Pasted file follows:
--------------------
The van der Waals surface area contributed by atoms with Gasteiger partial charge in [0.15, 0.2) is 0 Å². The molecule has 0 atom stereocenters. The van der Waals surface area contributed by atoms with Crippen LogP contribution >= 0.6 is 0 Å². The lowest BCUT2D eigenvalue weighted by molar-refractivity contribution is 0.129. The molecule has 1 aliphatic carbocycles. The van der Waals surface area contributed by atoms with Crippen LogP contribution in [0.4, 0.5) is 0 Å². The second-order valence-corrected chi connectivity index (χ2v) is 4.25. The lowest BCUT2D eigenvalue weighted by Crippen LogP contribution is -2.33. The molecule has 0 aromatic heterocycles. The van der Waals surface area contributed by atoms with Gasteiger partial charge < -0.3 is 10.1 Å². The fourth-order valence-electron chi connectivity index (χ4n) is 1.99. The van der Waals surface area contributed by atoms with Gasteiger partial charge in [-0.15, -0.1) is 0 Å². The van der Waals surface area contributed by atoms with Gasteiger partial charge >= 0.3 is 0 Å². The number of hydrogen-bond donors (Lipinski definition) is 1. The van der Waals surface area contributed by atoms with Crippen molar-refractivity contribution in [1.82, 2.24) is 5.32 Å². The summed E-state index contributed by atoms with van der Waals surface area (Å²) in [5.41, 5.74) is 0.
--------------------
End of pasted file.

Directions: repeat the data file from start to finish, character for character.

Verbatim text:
The van der Waals surface area contributed by atoms with Gasteiger partial charge in [0.15, 0.2) is 0 Å². The molecule has 0 atom stereocenters. The van der Waals surface area contributed by atoms with Crippen LogP contribution >= 0.6 is 0 Å². The lowest BCUT2D eigenvalue weighted by molar-refractivity contribution is 0.129. The molecule has 1 aliphatic carbocycles. The van der Waals surface area contributed by atoms with Crippen LogP contribution in [0.4, 0.5) is 0 Å². The second-order valence-corrected chi connectivity index (χ2v) is 4.25. The lowest BCUT2D eigenvalue weighted by Crippen LogP contribution is -2.33. The molecule has 0 aromatic heterocycles. The van der Waals surface area contributed by atoms with Gasteiger partial charge < -0.3 is 10.1 Å². The fourth-order valence-electron chi connectivity index (χ4n) is 1.99. The van der Waals surface area contributed by atoms with Gasteiger partial charge in [-0.15, -0.1) is 0 Å². The van der Waals surface area contributed by atoms with Gasteiger partial charge >= 0.3 is 0 Å². The number of hydrogen-bond donors (Lipinski definition) is 1. The van der Waals surface area contributed by atoms with Crippen molar-refractivity contribution in [1.82, 2.24) is 5.32 Å². The summed E-state index contributed by atoms with van der Waals surface area (Å²) in [5.41, 5.74) is 0.